Comments Off on Bei Mir Bist du Schoen, means that your grand!Tags: Hist 471: Chinese Culture in 20th Century
February 23rd, 2009 by areed · Comments Off on Blood, Guts and Glory Didn’t Do Jack-
In response to “Commander-in-Chief Cop-Out,” I was just about to write this same thing! I wish the documentary had gone further in investigating Chai Li and her motives. Although I felt like some of the students and workers interviewed did really spoke up about the foils of the 1989 Tiananmen Square Movement’s participants getting caught up in their own self-righteousness, which led to more revolution qualities than reform qualities. One guy who revitalized the hunger strike said he later saw how he was easily misguided and lost sight of his purpose once the spotlight got shown on him.
But I wish I had heard more criticism or commentary on Chai Li from the other interviewed students. At first she seemed very emotionally stirring but as the film went on I felt more and more that she was driven by her own hubris and came across power-hungry. Maybe she really was willing to be a martyr and maybe she wasn’t, but I got pissed when she said that she wanted blood to be spilt so that change could occur. This notion of a big, cinematic-like tragedy being the only thing that will force the government’s hand is a little typical but completely stupid, selfish, scheming, and very often ineffective (as history gives us numerous examples- look at the chaos of the French Revolution). When the government did push back and there was blood spilt, the movement did not catapult, it crumbled. The intensity of those months (which the film made feel like years to me, oy!) may forever live strong in the minds of the people involved and is remebered as tragic triumph of the evil, oppressive Chinese government for those in the West, but within China the movement was cleaned up and cleared away by the government faster than you can say “civil liberties violations” and is hardly on the radar of many young Chinese today.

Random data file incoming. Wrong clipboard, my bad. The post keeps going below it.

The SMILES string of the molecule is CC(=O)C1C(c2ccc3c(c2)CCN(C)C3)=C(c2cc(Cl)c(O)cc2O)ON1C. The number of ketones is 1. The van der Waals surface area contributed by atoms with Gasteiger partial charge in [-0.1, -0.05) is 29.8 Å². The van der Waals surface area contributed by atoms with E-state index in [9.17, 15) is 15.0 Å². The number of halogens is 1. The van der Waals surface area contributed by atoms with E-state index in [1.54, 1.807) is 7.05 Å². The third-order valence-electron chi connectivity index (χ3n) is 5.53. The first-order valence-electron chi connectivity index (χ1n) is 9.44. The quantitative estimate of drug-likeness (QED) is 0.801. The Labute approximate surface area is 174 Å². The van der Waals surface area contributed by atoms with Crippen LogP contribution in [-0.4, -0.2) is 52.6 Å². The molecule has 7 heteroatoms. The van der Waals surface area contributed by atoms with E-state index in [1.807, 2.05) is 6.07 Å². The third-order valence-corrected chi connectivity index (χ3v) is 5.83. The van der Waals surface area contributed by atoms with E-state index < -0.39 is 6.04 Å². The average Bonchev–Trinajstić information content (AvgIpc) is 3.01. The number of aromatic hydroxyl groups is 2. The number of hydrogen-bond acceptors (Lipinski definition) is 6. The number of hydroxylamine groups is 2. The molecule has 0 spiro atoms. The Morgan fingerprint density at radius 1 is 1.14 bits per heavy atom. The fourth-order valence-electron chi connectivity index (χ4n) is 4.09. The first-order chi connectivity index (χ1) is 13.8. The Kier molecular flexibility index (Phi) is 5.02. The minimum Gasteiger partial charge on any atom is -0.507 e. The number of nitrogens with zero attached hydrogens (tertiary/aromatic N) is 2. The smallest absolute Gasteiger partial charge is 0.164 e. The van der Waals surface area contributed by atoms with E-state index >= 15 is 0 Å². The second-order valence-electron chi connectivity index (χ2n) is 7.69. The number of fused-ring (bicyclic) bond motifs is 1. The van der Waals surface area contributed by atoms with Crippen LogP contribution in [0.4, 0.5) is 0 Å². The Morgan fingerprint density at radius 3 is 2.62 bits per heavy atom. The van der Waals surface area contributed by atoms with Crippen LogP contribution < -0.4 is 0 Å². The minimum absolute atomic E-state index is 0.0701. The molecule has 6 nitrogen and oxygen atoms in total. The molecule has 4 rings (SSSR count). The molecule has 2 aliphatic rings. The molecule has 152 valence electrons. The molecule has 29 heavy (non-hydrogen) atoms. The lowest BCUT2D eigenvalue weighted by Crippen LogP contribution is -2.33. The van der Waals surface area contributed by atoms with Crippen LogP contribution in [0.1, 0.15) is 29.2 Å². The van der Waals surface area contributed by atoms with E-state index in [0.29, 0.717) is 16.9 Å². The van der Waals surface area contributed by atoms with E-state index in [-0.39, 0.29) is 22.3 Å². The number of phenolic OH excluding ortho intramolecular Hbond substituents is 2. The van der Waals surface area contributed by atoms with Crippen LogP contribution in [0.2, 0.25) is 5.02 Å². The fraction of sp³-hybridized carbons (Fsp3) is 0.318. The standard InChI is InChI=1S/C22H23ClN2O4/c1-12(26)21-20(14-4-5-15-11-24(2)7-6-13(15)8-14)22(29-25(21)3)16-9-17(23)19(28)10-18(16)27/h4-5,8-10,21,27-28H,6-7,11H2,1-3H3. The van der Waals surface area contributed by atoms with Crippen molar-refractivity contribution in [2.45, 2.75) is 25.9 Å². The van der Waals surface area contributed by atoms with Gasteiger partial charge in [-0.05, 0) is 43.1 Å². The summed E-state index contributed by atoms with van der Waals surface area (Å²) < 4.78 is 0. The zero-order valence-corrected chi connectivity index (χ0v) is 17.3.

So again, I stress, as I think the film does, that a big dramatic explosion is not the thing that will bring social change to China, nor will the loss of young lives, though it may have helped gain sympathies. Rather, it is the willingness of everyone (not just the youth) to demand small changes of mentality and reality within China, by working with the system that will bring about the reform sought in the 1989 Tiananman Square Movement.
Comments Off on Blood, Guts and Glory Didn’t Do Jack-Tags: Hist 471: Chinese Culture in 20th Century
February 2nd, 2009 by areed · Comments Off on A Telling Image: PRC Propaganda during the Cultural Revolution
毛主席視察廣東農村 Mao Zhuxi shicha Guangdong nongcun
Chen Yanning 陳衍寧